‘Otherworldly’ is an apt description for Bryce’s haven of hoodoos.
For those of you who don’t hike, Bryce Canyon’s beauty can also be feasted upon right from the Rim Trail, which offers a grand buffet of brilliant hues and views of hoodoos. Bryce Canyon’s colors are like looking into a bowl full of orange and vanilla sherbet on a hot summer day.
Navajo/Peekaboo Loop Combo
To get the most bang for our buck, we hiked down the Navajo Loop from Sunset Point and quickly passed the famous Thor’s Hammer rock formation and continued on through the Peekaboo trail (do yourself a favor and tackle it clockwise). Completing this loop is just under 6 miles, and in our opinion well worth the effort. Bryce’s grand collection of spires, rocky fins, and windowed walls are neatly piled throughout the canyon, and stand in faint reminiscence of childhood moon sand sculptures. Although you guarantee yourself a steep ascent at the end, back up switchback after switchback from whence you came, getting truly ‘in it’ is worth the haul.
Tower Bridge via Fairyland Loop
We began this hike at the Sunrise Point trailhead, where we quickly picked up the Fairyland loop. Despite being named “loop”, this was a regular out-and-back trek for us since our final destination was the Tower Bridge. This trail was much less traveled than the Navajo loop trail, but just as breathtaking. Some of the notable geologic features viewable along this trail are the China Wall, Sinking Ship, and Tower Bridge. Hiking the entire Fairyland loop is 8 miles, but to get to the Tower Bridge takes just under 2 miles of trekking.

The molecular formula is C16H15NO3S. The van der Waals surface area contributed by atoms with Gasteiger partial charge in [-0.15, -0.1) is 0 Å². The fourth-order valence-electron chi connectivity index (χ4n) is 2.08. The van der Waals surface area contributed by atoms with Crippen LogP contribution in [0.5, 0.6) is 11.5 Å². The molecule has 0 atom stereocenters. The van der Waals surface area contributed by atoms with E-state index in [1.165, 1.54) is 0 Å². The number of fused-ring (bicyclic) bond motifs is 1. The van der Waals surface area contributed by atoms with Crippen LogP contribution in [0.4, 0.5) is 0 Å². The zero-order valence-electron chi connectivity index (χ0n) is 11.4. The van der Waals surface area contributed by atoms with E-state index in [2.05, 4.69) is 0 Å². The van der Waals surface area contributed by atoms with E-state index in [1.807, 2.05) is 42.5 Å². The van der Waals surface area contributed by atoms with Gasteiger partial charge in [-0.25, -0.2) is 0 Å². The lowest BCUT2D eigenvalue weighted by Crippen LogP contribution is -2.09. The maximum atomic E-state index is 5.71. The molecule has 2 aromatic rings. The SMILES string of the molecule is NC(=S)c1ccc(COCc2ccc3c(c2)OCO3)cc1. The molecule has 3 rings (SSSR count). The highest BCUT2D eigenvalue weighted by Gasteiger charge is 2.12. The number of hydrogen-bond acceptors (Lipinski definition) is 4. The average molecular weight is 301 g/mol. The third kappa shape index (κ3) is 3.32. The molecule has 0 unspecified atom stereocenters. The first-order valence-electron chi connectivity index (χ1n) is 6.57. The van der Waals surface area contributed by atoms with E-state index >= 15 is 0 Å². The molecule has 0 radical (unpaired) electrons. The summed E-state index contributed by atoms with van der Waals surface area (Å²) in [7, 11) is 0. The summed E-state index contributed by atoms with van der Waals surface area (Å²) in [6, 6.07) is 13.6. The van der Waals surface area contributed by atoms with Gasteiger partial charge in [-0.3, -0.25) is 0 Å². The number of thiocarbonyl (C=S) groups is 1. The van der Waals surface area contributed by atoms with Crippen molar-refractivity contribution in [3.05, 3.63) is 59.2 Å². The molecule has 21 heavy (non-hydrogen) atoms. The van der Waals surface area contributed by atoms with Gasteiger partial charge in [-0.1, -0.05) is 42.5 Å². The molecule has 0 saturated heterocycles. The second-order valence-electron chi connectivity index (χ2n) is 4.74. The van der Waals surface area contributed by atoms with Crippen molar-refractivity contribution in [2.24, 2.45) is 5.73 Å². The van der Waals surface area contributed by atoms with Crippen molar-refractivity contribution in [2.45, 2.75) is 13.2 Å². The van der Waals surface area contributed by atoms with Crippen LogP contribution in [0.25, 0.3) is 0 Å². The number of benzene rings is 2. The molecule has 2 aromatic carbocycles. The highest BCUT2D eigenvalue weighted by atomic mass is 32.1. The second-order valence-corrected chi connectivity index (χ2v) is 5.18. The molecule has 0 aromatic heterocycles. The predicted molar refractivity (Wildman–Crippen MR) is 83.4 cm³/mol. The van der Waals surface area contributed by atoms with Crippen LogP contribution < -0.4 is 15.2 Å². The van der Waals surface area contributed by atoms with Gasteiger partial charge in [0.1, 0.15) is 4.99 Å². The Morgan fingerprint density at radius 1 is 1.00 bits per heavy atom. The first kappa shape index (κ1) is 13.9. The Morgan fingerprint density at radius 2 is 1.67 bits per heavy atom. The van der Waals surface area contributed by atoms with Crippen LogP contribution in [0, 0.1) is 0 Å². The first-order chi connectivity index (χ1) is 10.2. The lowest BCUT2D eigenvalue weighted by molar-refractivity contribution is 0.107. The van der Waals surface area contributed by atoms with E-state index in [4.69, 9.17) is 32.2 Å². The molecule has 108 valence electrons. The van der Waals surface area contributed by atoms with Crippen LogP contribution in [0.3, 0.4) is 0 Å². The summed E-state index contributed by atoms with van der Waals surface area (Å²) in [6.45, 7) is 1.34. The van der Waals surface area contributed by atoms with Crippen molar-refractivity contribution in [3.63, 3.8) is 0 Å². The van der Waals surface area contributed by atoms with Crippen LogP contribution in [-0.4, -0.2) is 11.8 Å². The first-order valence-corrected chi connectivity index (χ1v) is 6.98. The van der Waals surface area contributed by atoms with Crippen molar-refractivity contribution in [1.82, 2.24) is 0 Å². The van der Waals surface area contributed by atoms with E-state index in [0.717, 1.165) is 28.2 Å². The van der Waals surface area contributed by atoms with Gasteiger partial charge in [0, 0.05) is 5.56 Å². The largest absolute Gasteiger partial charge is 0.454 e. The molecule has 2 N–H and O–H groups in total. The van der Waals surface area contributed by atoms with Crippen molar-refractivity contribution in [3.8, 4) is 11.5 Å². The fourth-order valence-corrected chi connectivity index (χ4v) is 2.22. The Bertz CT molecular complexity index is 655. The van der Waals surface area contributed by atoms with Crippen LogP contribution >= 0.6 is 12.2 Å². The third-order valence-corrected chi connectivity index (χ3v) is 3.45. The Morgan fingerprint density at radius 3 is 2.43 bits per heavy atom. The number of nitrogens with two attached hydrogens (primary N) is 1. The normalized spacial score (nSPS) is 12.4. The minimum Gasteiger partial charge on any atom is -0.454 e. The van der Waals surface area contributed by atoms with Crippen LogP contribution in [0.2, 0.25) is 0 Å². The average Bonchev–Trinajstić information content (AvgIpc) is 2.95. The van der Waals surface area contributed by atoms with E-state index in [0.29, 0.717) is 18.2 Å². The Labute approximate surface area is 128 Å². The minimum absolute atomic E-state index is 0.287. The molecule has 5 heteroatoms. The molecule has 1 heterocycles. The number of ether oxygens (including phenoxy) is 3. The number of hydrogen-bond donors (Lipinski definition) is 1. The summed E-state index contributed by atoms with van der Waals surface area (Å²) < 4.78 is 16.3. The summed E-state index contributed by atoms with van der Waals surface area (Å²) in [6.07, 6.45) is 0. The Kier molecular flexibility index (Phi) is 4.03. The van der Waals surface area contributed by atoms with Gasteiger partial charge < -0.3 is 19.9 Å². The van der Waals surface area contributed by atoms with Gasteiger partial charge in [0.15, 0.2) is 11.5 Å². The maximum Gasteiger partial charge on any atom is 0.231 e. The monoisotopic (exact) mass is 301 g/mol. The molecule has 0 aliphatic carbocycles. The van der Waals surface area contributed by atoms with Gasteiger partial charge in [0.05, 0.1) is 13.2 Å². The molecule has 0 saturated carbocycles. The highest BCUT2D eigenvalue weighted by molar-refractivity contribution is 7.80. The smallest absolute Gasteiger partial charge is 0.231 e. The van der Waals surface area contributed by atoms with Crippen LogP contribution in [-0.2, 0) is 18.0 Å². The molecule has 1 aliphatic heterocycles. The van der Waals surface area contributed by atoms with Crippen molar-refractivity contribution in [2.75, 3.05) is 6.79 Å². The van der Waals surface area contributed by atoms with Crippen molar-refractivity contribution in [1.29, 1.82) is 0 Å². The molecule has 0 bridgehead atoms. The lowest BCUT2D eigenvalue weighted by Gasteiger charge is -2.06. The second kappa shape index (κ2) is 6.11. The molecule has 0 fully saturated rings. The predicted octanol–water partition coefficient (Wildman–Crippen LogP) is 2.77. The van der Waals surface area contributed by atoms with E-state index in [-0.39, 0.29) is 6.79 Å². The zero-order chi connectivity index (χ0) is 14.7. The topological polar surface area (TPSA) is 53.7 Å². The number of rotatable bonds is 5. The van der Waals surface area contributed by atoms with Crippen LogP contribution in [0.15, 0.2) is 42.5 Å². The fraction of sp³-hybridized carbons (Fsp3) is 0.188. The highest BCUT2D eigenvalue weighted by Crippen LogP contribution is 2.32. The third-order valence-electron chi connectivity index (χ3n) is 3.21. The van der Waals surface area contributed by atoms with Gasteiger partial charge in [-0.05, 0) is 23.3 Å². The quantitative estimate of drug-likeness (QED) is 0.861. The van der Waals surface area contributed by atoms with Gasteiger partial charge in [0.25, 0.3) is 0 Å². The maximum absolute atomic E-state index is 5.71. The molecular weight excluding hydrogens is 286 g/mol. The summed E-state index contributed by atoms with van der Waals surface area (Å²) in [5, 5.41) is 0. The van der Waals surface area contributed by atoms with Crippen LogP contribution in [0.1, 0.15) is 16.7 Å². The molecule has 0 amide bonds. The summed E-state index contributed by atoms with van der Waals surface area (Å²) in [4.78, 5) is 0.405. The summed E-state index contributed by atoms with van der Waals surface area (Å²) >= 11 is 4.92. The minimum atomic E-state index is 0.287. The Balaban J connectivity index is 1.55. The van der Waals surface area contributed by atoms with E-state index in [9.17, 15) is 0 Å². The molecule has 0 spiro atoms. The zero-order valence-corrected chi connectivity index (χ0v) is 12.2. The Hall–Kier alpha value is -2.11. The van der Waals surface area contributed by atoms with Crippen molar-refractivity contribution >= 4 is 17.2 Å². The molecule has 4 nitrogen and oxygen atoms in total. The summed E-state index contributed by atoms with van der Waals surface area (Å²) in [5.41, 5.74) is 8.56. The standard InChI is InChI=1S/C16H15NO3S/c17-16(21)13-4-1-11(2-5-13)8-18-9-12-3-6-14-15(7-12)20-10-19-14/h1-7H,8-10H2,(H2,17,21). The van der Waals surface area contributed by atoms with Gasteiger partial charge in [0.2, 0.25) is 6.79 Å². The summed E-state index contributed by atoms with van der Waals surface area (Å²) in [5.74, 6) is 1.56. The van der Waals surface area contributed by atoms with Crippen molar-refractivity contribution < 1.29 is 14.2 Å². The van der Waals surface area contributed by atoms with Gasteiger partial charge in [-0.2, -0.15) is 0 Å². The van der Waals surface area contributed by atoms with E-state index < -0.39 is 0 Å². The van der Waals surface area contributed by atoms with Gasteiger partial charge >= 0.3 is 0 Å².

Kodachrome Basin is a nice, well-kept state park and campground near Bryce canyon, with reasonable rates ($$). There is a laundromat, full hookups, and recently renovated (free) showers on-site. For two people on the road, a good hot lengthy shower is just darn delightful. And these ones heat up past tepid and straight into ecstatic sear-your-backside heat. The rangers who checked us in talked them up, and boy they were not wrong. These babies will make you melt like cold butter on piping hot toast.
The Kodachrome Basin has a history that involves a 1948 NatGeo expedition, who decided the colors popped much like the Kodak color film Kodachrome. The colors are pretty, but let’s just say maybe they’re more impressive after a good rain and it’s difficult to compete with the dashing looks of neighbor Bryce.
We stayed here while visiting Bryce Canyon, and took both the Panorama and Angel’s Palace trails accessible on-site. Our 12-year old Sandy loved Angel’s Palace, and bounded about like a joyful puppy in the afternoon light.
There are many overlooks on this trail, but watch your step. Many are a single path out on a limb of the plateau with steep drops on either side.
The Panorama trail, on the other hand, keeps you much closer to the ground. This is a 3 to 6 mile hike that takes you out to some interesting spots such as the Ballerina spire, the ‘hat shop’, and the ‘cool cave’. It is a nice, ambling trail without much elevation change.